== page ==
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If P(θ) is the point at the intersection of the terminal arm of angle θ and the unit circle, determine the exact coordinates of each of the following.

 

a) P (\({3π \over 4}\))

 

I know a special triangle (specifically an isosceles right) can be used for this, but why?

The angle here is \({π \over 4}\), not \({3π \over 4}\), I don't understand why it's okay to use the isosceles right?

 

Thank you! :)

Guest Dec 6, 2018
 #1
avatar+3213 
+1

\(P(\theta) = \{\cos(\theta),~\sin(\theta)\}\\ P\left(\dfrac{3\pi}{4}\right) = \left\{\cos\left(\dfrac{3\pi}{4}\right),~\sin\left(\dfrac{3\pi}{4}\right)\right\} = \left\{-\dfrac{\sqrt{2}}{2},~\dfrac{\sqrt{2}}{2}\right\}\)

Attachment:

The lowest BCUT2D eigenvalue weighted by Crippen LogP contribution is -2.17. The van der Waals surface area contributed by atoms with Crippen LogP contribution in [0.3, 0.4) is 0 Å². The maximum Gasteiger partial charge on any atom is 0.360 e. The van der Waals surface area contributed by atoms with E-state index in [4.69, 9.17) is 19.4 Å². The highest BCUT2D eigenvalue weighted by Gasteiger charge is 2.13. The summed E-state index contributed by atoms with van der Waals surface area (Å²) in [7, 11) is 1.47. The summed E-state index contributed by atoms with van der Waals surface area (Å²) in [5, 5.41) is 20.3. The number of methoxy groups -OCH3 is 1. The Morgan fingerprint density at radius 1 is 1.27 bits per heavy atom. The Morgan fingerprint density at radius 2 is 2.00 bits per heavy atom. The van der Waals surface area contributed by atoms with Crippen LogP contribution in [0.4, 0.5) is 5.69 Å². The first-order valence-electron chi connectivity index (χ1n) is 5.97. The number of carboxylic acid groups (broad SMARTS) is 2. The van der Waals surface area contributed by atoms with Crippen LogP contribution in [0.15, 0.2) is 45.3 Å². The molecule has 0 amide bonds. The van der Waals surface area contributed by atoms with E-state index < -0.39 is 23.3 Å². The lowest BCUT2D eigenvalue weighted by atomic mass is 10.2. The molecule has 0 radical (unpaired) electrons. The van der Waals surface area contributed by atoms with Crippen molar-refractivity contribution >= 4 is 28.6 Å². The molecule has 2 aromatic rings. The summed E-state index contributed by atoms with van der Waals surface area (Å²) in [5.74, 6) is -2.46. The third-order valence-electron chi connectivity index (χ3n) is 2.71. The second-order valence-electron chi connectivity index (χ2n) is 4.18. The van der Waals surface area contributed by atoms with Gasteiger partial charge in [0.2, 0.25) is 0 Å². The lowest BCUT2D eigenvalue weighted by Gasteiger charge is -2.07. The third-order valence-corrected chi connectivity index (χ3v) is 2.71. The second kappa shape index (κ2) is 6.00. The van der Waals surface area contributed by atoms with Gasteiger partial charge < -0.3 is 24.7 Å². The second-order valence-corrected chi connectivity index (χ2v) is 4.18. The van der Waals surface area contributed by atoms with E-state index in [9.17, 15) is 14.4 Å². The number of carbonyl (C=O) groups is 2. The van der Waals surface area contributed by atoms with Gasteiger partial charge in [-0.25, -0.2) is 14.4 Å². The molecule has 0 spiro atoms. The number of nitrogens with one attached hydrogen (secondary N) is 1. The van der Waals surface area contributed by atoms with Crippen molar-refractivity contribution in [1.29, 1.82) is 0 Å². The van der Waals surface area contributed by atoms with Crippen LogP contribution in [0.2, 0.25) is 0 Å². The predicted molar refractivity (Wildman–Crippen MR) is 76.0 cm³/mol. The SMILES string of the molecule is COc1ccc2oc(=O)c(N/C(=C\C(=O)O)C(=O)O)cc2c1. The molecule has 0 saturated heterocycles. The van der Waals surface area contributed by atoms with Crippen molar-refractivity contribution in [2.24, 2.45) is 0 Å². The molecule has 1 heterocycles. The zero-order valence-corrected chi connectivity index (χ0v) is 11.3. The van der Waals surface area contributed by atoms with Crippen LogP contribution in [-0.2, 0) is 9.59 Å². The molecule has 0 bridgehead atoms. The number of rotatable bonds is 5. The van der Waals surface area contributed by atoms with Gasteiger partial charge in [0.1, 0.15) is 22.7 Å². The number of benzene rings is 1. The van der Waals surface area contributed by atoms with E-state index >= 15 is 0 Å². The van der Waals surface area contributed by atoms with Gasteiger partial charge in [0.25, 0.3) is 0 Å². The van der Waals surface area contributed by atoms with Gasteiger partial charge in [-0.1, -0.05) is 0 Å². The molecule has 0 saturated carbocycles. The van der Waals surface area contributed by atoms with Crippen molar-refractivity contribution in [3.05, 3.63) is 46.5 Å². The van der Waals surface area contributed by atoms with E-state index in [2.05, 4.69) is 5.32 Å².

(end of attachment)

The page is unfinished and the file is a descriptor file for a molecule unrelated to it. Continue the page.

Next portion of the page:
Rom  Dec 6, 2018
 #2
avatar+14579 
+2

First, realize that in Quandrant I       sin and cos are positive

    in Quandrant II                             sin is positive and cos is negative

 

Using the unit circle    pi/4    sin = opp/hyp = 1/sqrt2 = sqrt2/2        (this is the ' y' coordinate)

                                              cos = adj/hyp = 1/sqrt2 = sqrt 2/2       (this is the 'x' coordinate)

                                              (in Quandrant I they are BOTH POSITIVE)

 

Now move to Quandrant II     the  magnitude of sin and cos are the same BUT cos is negative

         so for 3pi/4       sin = sqrt2/2   cos = - sqrt2/2

     so (x,y) on the unit circle for 3pi/4   =   ( - sqrt2/2 , sqrt2/2 )

ElectricPavlov  Dec 6, 2018

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